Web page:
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Halvor Tweto | 02.19.2015

There is no shortage of incredible beauty along the northern Oregon coast, and finding an adventure for a day or several is a blissfully easy task. There can be days, however, when it seems as if everyone got the same memo: there is nothing like showing up primed for an adventure and realizing you may not even find a parking space. While we don't want to sound grumpy, enjoying a few miles of solitude in this region can be a real treat. With this in mind, we've assembled a list of adventures in the northern Oregon coast that don't get the pressure some more well-known spots receive. If you're up for a little walking, getting some one-on-one time with the northern Oregon coast is easy to do. So grab a pack, and maybe some waterproof shoes, and get after it!

Neahkahnie Mountain

Get a workout and some incredible views on this hike up one of the highest points on Oregon's coastline. It's worth waiting for a clear day so you can fully appreciate the perspectives this massive overlook provides. The 1,680-foot summit of Neahkahnie overlooks Manzanita to the south and the Nehalem Estuary to the southeast, and if you make the trek in the summer you'll be treated to a robust wildflower display.

Tillamook Head + Clatsop Loop

Grab a bunk and stay overnight in Hiker's Camp, explore a World War II bunker, and work your way over a massive basalt headland for splendid views some 1,200 feet above the Pacific. The full walk across Tillamook Head from Ecola State Park to the town of Seaside is a highlight in the region, and it is just a little more than 5 miles one-way if you arrange for a shuttle. Alternately, the Clatsop Loop includes some of the highlights from this spectacular area, and it returns to the Ecola State Park Trailhead.

Indian Beach from the Clatsop Loop. Photo by Halvor Tweto.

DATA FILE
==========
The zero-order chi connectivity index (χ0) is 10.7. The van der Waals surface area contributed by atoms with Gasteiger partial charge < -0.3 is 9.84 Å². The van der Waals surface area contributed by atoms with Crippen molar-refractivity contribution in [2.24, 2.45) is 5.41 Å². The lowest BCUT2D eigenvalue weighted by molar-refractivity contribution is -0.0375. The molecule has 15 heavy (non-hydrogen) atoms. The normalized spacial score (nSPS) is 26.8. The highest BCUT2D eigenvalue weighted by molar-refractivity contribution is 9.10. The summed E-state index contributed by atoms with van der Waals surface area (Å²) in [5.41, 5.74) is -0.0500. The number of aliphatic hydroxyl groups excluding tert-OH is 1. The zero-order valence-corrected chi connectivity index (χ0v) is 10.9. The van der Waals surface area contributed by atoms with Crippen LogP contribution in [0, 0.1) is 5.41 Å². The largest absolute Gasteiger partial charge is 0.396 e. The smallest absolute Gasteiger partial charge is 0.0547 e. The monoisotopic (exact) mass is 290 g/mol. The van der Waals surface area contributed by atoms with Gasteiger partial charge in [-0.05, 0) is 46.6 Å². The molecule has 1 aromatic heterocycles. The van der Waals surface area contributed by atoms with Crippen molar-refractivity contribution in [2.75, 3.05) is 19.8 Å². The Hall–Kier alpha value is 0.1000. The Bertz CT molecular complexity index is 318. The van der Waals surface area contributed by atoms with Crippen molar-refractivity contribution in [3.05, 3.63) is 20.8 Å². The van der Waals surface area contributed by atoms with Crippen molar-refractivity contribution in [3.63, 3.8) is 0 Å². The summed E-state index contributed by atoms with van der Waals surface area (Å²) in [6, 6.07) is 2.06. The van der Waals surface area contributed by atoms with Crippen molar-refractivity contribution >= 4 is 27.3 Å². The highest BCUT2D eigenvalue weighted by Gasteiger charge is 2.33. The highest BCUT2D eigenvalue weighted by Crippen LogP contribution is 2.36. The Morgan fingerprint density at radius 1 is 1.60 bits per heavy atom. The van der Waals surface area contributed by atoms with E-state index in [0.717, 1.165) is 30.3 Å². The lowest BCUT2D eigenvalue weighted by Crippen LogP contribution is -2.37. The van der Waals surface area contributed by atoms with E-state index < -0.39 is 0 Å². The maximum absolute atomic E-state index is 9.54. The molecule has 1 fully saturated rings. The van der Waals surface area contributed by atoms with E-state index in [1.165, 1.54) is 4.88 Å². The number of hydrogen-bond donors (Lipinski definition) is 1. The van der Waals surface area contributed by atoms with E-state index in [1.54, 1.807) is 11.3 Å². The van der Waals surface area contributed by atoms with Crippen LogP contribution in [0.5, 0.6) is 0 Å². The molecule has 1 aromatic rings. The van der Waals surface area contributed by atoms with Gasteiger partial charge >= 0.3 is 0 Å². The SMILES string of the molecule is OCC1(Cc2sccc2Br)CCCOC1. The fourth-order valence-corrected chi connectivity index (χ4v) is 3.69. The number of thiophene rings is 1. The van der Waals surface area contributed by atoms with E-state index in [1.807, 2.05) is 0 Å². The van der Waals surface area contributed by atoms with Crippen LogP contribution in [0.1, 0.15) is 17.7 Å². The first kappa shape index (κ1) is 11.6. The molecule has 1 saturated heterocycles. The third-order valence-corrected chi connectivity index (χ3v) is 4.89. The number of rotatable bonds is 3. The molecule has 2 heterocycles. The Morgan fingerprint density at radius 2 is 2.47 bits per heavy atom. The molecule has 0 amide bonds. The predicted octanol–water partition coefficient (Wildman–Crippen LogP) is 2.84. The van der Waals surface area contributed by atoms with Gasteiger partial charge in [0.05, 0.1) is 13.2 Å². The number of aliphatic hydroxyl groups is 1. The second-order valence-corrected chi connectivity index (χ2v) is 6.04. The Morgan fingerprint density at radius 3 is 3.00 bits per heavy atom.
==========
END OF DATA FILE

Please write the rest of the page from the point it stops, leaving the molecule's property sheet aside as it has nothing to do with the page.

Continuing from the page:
Upper Salmonberry  River Trail

While technically on the east side of the Coast Range, this unique trail provides an intimate look at the Port of Tillamook Bay Railway that once connected Portland with one of the most vibrant agricultural and coastal hubs on this section of coast. Agricultural and timber commerce have played enormous roles in Oregon's coastal communities, and this railway was an integral artery for commerce before a 2007 storm destroyed huge sections of track. The railway remains walkable, however, and it is a fascinating corridor to explore.

Bayocean Peninsula

This very same Salmonberry Corridor was an artery for tourists at the turn of the 20th century who traveled by train from Portland to Tillamook, then by boat across the bay, all to reach Bayocean. Once home to a resort town that bustled with crowds of people, the Bayocean Peninsula is now a great bet for a solitary, multi-day backpacking trip. Several trails lead through this healthy coastal ecosystem, so you'll have plenty of opportunities to explore and escape.

Overnight on the Bayocean Peninsula. Photo by Tyson Gillard.

Hart's Cove

This less popular but no less beautiful hike to Heart's Cove on Cascade Head is a must-see trail for those looking for a classic summer adventure on the Oregon coast (note that the trail is closed from January 1 through July 15). Old-growth Sitka spruce, wildflower-filled meadows, cascading streams, and an intimate cove are all on the menu for travelers who care to explore this segment of the headland. The hike is short and the scenery is beautiful, so bring your provisions, a blanket, and spend a little down time in this remarkable area.

Have a favorite and underrepresented adventure on the northern Oregon coast? Know a spot that everyone else seems to overlook? Drop a line in the comments section and be heard! And if you are lucky enough to be exploring larger sections of the coast, check out the series installments covering the central and southern regions.


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A profound concept originally envisioned by governor Oswald West, in 1967 the Oregon legislature ultimately realized his vision of making the entire Oregon Coast forever open to the public in a piece of landmark legislation titled the Oregon Beach Bill, officially making all 363 miles public land. "The People's Coast" is truly a one-of-a-kind coastline, a unique blend of mountains and rocky stacks, towering old growth forests, marine sanctuaries, tide pools and kelp forests, charming towns, historic fishing communities, world-class golfing, breweries, and simply jaw-dropping scenic beaches. We encourage you to plan your next trip at or by calling (541) 574-2679.

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